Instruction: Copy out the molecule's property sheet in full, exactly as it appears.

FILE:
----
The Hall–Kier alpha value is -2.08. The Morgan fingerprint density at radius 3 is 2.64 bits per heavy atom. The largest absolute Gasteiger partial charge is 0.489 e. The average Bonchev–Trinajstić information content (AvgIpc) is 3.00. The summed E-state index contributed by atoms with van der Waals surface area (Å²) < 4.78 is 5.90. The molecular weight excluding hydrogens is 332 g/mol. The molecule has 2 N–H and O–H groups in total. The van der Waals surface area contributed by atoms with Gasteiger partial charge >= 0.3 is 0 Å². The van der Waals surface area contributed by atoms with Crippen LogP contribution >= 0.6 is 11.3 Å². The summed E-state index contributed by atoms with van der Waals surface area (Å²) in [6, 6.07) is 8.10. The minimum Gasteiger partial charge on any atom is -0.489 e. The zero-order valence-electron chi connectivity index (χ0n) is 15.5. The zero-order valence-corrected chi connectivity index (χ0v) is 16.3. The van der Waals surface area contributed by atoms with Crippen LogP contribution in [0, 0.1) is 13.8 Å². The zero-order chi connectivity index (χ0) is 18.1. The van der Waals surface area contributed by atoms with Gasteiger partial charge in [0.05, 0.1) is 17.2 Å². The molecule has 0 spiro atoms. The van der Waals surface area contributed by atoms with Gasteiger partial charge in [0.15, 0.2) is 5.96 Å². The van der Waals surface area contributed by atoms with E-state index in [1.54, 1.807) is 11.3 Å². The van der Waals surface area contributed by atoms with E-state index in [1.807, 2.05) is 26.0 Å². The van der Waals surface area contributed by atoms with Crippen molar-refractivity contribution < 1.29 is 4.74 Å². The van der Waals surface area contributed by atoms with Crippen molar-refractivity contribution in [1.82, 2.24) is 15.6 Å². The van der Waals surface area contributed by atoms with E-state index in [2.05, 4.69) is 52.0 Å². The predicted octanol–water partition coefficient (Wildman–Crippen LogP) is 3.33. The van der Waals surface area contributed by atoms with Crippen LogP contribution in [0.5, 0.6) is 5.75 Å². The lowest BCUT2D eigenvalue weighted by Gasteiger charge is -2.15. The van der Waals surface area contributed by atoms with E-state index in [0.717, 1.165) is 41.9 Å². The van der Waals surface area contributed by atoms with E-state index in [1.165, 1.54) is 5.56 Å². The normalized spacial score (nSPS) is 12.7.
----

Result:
The Hall–Kier alpha value is -2.08. The Morgan fingerprint density at radius 3 is 2.64 bits per heavy atom. The largest absolute Gasteiger partial charge is 0.489 e. The average Bonchev–Trinajstić information content (AvgIpc) is 3.00. The summed E-state index contributed by atoms with van der Waals surface area (Å²) < 4.78 is 5.90. The molecular weight excluding hydrogens is 332 g/mol. The molecule has 2 N–H and O–H groups in total. The van der Waals surface area contributed by atoms with Gasteiger partial charge >= 0.3 is 0 Å². The van der Waals surface area contributed by atoms with Crippen LogP contribution >= 0.6 is 11.3 Å². The summed E-state index contributed by atoms with van der Waals surface area (Å²) in [6, 6.07) is 8.10. The minimum Gasteiger partial charge on any atom is -0.489 e. The zero-order valence-electron chi connectivity index (χ0n) is 15.5. The zero-order valence-corrected chi connectivity index (χ0v) is 16.3. The van der Waals surface area contributed by atoms with Crippen LogP contribution in [0, 0.1) is 13.8 Å². The zero-order chi connectivity index (χ0) is 18.1. The van der Waals surface area contributed by atoms with Gasteiger partial charge in [0.05, 0.1) is 17.2 Å². The molecule has 0 spiro atoms. The van der Waals surface area contributed by atoms with Gasteiger partial charge in [0.15, 0.2) is 5.96 Å². The van der Waals surface area contributed by atoms with E-state index in [1.54, 1.807) is 11.3 Å². The van der Waals surface area contributed by atoms with E-state index in [1.807, 2.05) is 26.0 Å². The van der Waals surface area contributed by atoms with Crippen molar-refractivity contribution < 1.29 is 4.74 Å². The van der Waals surface area contributed by atoms with Crippen molar-refractivity contribution in [1.82, 2.24) is 15.6 Å². The van der Waals surface area contributed by atoms with E-state index in [2.05, 4.69) is 52.0 Å². The predicted octanol–water partition coefficient (Wildman–Crippen LogP) is 3.33. The van der Waals surface area contributed by atoms with Crippen LogP contribution in [0.5, 0.6) is 5.75 Å². The lowest BCUT2D eigenvalue weighted by Gasteiger charge is -2.15. The van der Waals surface area contributed by atoms with E-state index in [0.717, 1.165) is 41.9 Å². The van der Waals surface area contributed by atoms with E-state index in [1.165, 1.54) is 5.56 Å². The normalized spacial score (nSPS) is 12.7.